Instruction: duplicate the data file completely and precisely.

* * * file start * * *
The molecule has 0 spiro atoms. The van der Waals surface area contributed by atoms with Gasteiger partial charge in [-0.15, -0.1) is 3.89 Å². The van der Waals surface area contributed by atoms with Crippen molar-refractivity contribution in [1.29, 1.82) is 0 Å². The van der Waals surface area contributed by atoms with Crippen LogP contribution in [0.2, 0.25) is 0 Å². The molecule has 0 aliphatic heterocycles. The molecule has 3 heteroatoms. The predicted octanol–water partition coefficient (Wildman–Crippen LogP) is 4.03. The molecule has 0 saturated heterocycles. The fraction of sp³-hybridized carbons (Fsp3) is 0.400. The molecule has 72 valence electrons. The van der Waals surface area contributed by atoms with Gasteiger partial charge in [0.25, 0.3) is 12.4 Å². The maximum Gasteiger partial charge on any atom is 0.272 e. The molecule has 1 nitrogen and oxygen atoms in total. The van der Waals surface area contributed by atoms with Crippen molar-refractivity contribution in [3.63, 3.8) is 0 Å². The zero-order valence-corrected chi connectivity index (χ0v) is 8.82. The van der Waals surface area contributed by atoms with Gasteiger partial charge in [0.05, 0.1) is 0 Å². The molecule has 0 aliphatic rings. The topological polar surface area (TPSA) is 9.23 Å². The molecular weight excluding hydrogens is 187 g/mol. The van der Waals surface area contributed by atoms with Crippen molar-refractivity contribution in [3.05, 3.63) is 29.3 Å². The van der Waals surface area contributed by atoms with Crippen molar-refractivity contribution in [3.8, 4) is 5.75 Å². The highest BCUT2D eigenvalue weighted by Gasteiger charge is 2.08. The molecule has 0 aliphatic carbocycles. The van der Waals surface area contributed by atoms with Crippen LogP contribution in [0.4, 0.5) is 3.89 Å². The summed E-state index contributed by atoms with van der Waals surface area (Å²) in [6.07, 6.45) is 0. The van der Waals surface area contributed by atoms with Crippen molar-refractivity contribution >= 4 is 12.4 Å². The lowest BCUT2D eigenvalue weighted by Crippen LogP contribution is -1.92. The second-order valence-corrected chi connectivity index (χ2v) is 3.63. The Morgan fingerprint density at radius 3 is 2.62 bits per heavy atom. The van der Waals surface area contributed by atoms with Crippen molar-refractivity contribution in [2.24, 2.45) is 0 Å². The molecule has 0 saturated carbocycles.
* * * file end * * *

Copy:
The molecule has 0 spiro atoms. The van der Waals surface area contributed by atoms with Gasteiger partial charge in [-0.15, -0.1) is 3.89 Å². The van der Waals surface area contributed by atoms with Crippen molar-refractivity contribution in [1.29, 1.82) is 0 Å². The van der Waals surface area contributed by atoms with Crippen LogP contribution in [0.2, 0.25) is 0 Å². The molecule has 0 aliphatic heterocycles. The molecule has 3 heteroatoms. The predicted octanol–water partition coefficient (Wildman–Crippen LogP) is 4.03. The molecule has 0 saturated heterocycles. The fraction of sp³-hybridized carbons (Fsp3) is 0.400. The molecule has 72 valence electrons. The van der Waals surface area contributed by atoms with Gasteiger partial charge in [0.25, 0.3) is 12.4 Å². The maximum Gasteiger partial charge on any atom is 0.272 e. The molecule has 1 nitrogen and oxygen atoms in total. The van der Waals surface area contributed by atoms with Crippen molar-refractivity contribution in [3.63, 3.8) is 0 Å². The zero-order valence-corrected chi connectivity index (χ0v) is 8.82. The van der Waals surface area contributed by atoms with Gasteiger partial charge in [0.05, 0.1) is 0 Å². The molecule has 0 aliphatic rings. The topological polar surface area (TPSA) is 9.23 Å². The molecular weight excluding hydrogens is 187 g/mol. The van der Waals surface area contributed by atoms with Crippen molar-refractivity contribution in [3.05, 3.63) is 29.3 Å². The van der Waals surface area contributed by atoms with Crippen molar-refractivity contribution in [3.8, 4) is 5.75 Å². The highest BCUT2D eigenvalue weighted by Gasteiger charge is 2.08. The molecule has 0 aliphatic carbocycles. The van der Waals surface area contributed by atoms with Crippen LogP contribution in [0.4, 0.5) is 3.89 Å². The summed E-state index contributed by atoms with van der Waals surface area (Å²) in [6.07, 6.45) is 0. The van der Waals surface area contributed by atoms with Crippen molar-refractivity contribution >= 4 is 12.4 Å². The lowest BCUT2D eigenvalue weighted by Crippen LogP contribution is -1.92. The second-order valence-corrected chi connectivity index (χ2v) is 3.63. The Morgan fingerprint density at radius 3 is 2.62 bits per heavy atom. The van der Waals surface area contributed by atoms with Crippen molar-refractivity contribution in [2.24, 2.45) is 0 Å². The molecule has 0 saturated carbocycles.